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November 21, 2018

Positive spin on repeat election

Nyeri town MP Ngunjiri Wambugu.
Nyeri town MP Ngunjiri Wambugu.

As a candidate in the last general election, I can confirm that elections are terribly trying periods, especially for candidates.

I also tell my friends that I have nothing but the utmost respect for candidates who lose elections.

Yes. I know that sounds funny. But I know how much running for Nyeri Town MP took out of me. I also know what I felt after the election was over. I then try to imagine that I am feeling that way, and I won, on my first attempt! Now what about people who lost, and maybe for a second or third time?

This brings me to something that is happening in Kenya that we seem to not have noticed; that could be the only silver lining of a really bad decision by the Supreme Court.

It is the output of campaign direction that President Uhuru Kenyatta and Deputy President William Ruto have taken, and then forced all those of us who support Jubilee to take.

It will fundamentally change how Kenya operates post-election, for the first time ever, and prove to all and sundry why Uhuru deserves to be President for a second term.

Let me go back to my first paragraph above. Elections are terrible times. In their wake they live disillusionment, hatred, disappointment, pain, economic instability and social division.

These effects are felt at national, regional and local levels. These effects are also not exclusive to Kenya.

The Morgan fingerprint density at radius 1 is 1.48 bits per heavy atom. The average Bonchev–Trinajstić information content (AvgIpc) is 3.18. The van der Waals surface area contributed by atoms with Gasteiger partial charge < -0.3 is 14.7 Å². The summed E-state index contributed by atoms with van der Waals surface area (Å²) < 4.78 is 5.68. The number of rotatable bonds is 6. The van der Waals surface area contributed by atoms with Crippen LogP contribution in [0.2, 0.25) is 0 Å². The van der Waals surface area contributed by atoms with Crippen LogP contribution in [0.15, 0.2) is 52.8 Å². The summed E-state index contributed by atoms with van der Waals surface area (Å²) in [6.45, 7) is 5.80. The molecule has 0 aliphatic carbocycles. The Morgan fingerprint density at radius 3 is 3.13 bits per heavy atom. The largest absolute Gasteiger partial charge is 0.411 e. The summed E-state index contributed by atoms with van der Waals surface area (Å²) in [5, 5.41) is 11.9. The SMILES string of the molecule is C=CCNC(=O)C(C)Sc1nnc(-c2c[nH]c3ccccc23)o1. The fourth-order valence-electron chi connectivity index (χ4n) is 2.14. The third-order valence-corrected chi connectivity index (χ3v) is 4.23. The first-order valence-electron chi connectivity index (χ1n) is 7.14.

These effects were felt after the August 8 general election, in families, villages, communities, counties, regions, and nationally. Kenyans were left split at very many different levels.

Then the Supreme Court decided that we need to repeat the presidential election. Uhuru and Ruto were upset; and they had good reason for it.

They felt deeply cheated out of a very obvious election victory.

In 2007 Raila also felt deeply cheated after what he believed was an obvious election victory.

His reaction was to go to war, literally. He split the country into ‘us’ versus ‘them’, denounced entire communities, called for public demonstrations that turned into inter-ethnic murder sprees; and in 60 days over 1,200 people were killed and property worth billions of shillings destroyed.

Kenya lost its standing globally. By sustaining the divisions that are natural after any election he got into a coalition government. That is how he ‘won’. It is the same strategy he is trying to implement today.

Fortunately, Kenyans know how that ended, and it is not working for him.

Now compare this with how Uhuru has dealt with his disappointment.

First, he has literally forced all of us who won in his strongholds to reach out to those who lost, and work together to campaign for him.

Then he is aggressively campaigning in swing areas, where he split votes with Raila, and reaching out to winners and losers to work with him towards the election, and after.

Finally, he has sent emissaries to the regions that did not vote for him, and they are, very humbly, day in day out, knocking on doors trying to build bridges of reconciliation.

Of course, what Uhuru is doing is about winning the election on October 26.

But he had other options, which included doing what Raila did in 2007. He, however, chose to build bridges, not walls.

He has reached out to people who spent the last five years insulting him. He has spent a lot more time wooing regions that did not vote for him than he has spent in his strongholds.

His message is peace, unity and that elections should not lead to enmity.

By the time he is done Uhuru will win the presidential election on October 26 resoundingly.

He will also have moved Kenyans, across the board, into a unity that we have not had in decades.

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